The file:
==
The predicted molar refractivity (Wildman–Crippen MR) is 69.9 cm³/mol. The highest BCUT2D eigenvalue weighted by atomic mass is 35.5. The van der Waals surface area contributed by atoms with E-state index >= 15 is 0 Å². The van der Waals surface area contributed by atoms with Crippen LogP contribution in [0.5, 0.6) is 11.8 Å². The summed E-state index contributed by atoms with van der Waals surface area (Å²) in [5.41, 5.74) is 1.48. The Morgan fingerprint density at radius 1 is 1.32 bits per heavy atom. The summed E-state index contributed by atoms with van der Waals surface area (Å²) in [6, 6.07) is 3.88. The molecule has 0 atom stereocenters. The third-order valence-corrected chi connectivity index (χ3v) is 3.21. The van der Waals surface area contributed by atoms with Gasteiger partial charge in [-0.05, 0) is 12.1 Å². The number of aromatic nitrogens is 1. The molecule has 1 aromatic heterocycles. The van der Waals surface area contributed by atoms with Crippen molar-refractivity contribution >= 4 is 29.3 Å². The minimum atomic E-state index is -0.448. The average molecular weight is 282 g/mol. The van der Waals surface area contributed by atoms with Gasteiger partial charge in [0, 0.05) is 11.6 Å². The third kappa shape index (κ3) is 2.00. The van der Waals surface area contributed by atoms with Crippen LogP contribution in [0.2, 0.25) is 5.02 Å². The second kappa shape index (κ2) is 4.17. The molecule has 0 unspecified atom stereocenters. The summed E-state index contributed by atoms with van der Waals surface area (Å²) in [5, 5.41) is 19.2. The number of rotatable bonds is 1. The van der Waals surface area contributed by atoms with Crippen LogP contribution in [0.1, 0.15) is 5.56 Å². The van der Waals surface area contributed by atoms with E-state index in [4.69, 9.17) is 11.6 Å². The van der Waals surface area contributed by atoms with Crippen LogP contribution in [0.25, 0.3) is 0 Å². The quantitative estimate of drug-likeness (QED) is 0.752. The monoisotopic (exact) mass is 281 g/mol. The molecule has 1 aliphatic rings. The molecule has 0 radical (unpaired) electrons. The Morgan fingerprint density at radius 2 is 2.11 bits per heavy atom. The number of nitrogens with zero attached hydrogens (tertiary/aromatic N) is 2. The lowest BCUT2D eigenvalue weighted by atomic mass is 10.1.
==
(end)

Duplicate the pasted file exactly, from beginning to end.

The predicted molar refractivity (Wildman–Crippen MR) is 69.9 cm³/mol. The highest BCUT2D eigenvalue weighted by atomic mass is 35.5. The van der Waals surface area contributed by atoms with E-state index >= 15 is 0 Å². The van der Waals surface area contributed by atoms with Crippen LogP contribution in [0.5, 0.6) is 11.8 Å². The summed E-state index contributed by atoms with van der Waals surface area (Å²) in [5.41, 5.74) is 1.48. The Morgan fingerprint density at radius 1 is 1.32 bits per heavy atom. The summed E-state index contributed by atoms with van der Waals surface area (Å²) in [6, 6.07) is 3.88. The molecule has 0 atom stereocenters. The third-order valence-corrected chi connectivity index (χ3v) is 3.21. The van der Waals surface area contributed by atoms with Gasteiger partial charge in [-0.05, 0) is 12.1 Å². The number of aromatic nitrogens is 1. The molecule has 1 aromatic heterocycles. The van der Waals surface area contributed by atoms with Crippen molar-refractivity contribution >= 4 is 29.3 Å². The minimum atomic E-state index is -0.448. The average molecular weight is 282 g/mol. The van der Waals surface area contributed by atoms with Gasteiger partial charge in [0, 0.05) is 11.6 Å². The third kappa shape index (κ3) is 2.00. The van der Waals surface area contributed by atoms with Crippen LogP contribution in [0.2, 0.25) is 5.02 Å². The second kappa shape index (κ2) is 4.17. The molecule has 0 unspecified atom stereocenters. The summed E-state index contributed by atoms with van der Waals surface area (Å²) in [5, 5.41) is 19.2. The number of rotatable bonds is 1. The van der Waals surface area contributed by atoms with Crippen LogP contribution in [0.1, 0.15) is 5.56 Å². The van der Waals surface area contributed by atoms with E-state index in [4.69, 9.17) is 11.6 Å². The van der Waals surface area contributed by atoms with Crippen LogP contribution in [0.25, 0.3) is 0 Å². The quantitative estimate of drug-likeness (QED) is 0.752. The monoisotopic (exact) mass is 281 g/mol. The molecule has 1 aliphatic rings. The molecule has 0 radical (unpaired) electrons. The Morgan fingerprint density at radius 2 is 2.11 bits per heavy atom. The number of nitrogens with zero attached hydrogens (tertiary/aromatic N) is 2. The lowest BCUT2D eigenvalue weighted by atomic mass is 10.1.